XB-ART-9216J Biol Chem April 27, 2001; 276 (17): 14257-63.
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N-methyl-D-aspartate receptors regulate a group of transiently expressed genes in the developing brain.
Mammalian brain development requires the transmission of electrical signals between neurons via the N-methyl-d-aspartate (NMDA) class of glutamate receptors. However, little is known about how NMDA receptors carry out this role. Here we report the first genes shown to be regulated by physiological levels of NMDA receptor function in developing neurons in vivo: NMDA receptor-regulated gene 1 (NARG1), NARG2, and NARG3. These genes share several striking regulatory features. All three are expressed at high levels in the neonatal brain in regions of neuronal proliferation and migration, are dramatically down-regulated during early postnatal development, and are down-regulated by NMDA receptor function. NARG2 and NARG3 appear to be novel, while NARG1 is the mammalian homologue of a yeast N-terminal acetyltransferase that regulates entry into the G(o) phase of the cell cycle. The results suggest that highly specific NMDA receptor-dependent regulation of gene expression plays an important role in the transition from proliferation of neuronal precursors to differentiation of neurons.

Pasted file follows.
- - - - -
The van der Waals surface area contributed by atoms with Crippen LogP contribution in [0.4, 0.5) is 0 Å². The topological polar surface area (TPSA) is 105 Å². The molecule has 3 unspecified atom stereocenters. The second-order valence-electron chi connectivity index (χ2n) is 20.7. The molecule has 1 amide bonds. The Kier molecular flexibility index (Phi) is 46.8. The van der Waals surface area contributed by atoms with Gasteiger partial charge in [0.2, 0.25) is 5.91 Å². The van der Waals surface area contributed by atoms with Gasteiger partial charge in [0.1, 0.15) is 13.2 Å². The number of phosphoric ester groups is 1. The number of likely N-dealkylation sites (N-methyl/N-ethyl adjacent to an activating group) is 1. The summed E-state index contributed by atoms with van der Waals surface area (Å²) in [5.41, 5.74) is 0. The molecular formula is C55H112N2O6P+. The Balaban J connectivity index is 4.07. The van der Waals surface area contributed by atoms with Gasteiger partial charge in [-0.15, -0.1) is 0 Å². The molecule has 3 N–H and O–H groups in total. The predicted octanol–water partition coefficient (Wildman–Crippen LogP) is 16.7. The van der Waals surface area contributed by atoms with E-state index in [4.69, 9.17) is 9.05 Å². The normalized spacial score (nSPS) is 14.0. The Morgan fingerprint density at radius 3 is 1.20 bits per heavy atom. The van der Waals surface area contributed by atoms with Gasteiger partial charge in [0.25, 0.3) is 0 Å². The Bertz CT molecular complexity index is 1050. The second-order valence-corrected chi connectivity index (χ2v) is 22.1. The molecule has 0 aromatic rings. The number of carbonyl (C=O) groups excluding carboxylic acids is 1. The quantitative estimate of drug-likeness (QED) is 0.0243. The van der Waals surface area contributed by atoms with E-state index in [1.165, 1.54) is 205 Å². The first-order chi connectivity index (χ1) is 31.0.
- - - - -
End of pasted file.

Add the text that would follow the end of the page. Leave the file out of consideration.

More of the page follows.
PubMed ID: 11297529
Article link: J Biol Chem
Species referenced: Xenopus
Genes referenced: dpy19l4 naa15